As the table above shows, the IBP has had a total return of 14% since its inception on Jan. 16, 2018. Had we bought shares of SPY on the exact same date that we bought each equity, the return (with dividends reinvested) would have been 8.3%.

That’s the very definition of “crushing the market.”

And even though building a reliable, growing income stream is the primary goal of the IBP, I’m pretty proud of that sizable outperformance.

The SPY data was acquired using the calculator at The following example shows how I plugged in our McCormick investment date (May 29, 2018) to arrive at a total return for SPY.

Sharp-eyed readers might have noticed a slight discrepancy between what the Dividend Channel shows for MKC’s total return (54.82%) and what McCormick’s actual gain was within the IBP (53.8%).

That’s because Dividend Channel uses data from each day’s close of trading, while I bought MKC (and every other IBP position) during the trading day.

Obviously, the same would have been true for each buy of SPY, but I do believe this method does a good job of approximating the results.

While it’s plenty impressive that McCormick’s total-return percentage is 4 times that of the S&P 500 Index, McDonald’s wins this quarter’s SPY Crusher Award.

MCD’s 32.9% total return since it was bought on Sept. 25, 2018, was 8 times that of SPY (4.1%) over the same span.

Eight times! Now that’s an occasion for a Happy Meal!

A few other notes regarding the total return table:

  • We bought Medtronic (MDT) on Jan. 15, 2019, and sold it on March 1, 2019, netting $45.77 after commissions and fees. I included that gain when figuring the portfolio’s total cost. (Had we bought and sold the S&P 500 Index ETF on the exact same dates, the profit would have been $80.40, so I gave SPY that benefit in its totals.)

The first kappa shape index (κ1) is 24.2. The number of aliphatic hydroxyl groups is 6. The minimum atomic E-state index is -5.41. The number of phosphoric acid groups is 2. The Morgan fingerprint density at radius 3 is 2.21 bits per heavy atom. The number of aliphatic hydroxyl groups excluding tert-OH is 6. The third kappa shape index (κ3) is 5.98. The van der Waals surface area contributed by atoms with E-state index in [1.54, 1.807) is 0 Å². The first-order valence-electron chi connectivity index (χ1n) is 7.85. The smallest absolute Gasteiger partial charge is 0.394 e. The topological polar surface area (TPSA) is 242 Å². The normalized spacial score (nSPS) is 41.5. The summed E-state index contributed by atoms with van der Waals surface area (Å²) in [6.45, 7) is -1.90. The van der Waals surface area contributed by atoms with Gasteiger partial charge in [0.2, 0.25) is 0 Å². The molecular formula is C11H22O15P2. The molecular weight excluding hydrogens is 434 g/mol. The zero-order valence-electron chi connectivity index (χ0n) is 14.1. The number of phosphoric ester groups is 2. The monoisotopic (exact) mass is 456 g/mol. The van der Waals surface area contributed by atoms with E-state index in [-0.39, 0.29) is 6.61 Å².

• All told, 17 of our 28 positions have outperformed the overall market.
  • Utilities, sometimes mocked as the kind of boring investments preferred by grandmas and grandpas, have been big winners for the Income Builder Portfolio. NextEra’s total-return percentage is 5 times that of SPY’s, American Electric 3 times and Dominion 50% greater.

This Y-Chart illustrates how NEE, AEP and D have performed over the last year compared to SPY. Obviously, the IBP’s holding time of the three utilities has been either more or less than a year.

  • After being a laggard for a couple of years, AT&T has had a very nice run in 2019. We added it to the IBP in July 2018, specifically citing its attractive valuation, and it has gone on to trounce the overall market over the ensuing 15 months.High-yielding T also is a top-5 income producer for the portfolio despite us only having bought it once so far.
  • Our top 4 IBP positions in total return showcase the variety of high-quality companies we own from different sectors: Consumer Discretionary (Starbucks), Consumer Staples (McCormick), Information Technology (Broadcom), Utilities (NextEra).
  • I strongly believe in diversification. Every sector is represented in the portfolio except Real Estate and Materials.

(Graphic by

  • Only 8 positions have experienced negative total return, and half of those were less than minus-3%.
  • 3M and Altria have been by far our biggest losers. I definitely paid too much for MMM, and the problem was made worse by the U.S. trade war with China. MO has been hurt by challenges to Big Tobacco.
  • Since the quarter ended, I have added to our Microsoft and AbbVie positions. Those new shares are not included in the table’s data.
  • Our brokerage is Schwab, which has eliminated commissions on trades. That great news should only help the IBP’s performance going forward.

Wrapping Things Up

The following graphic from Simply Safe Dividends offers a good snapshot of where the Income Builder Portfolio stands at the end of Q3 2019:

It’s been a pleasure to watch the IBP’s income stream grow and to see our companies dominate the market.

I look forward to seeing what’s in store for the rest of the year — and, for that matter, the decade to come.

Remember: The purpose of this endeavor was never to persuade investors to replicate the IBP, but rather to present portfolio-building concepts and interesting stocks for further research.

— Mike Nadel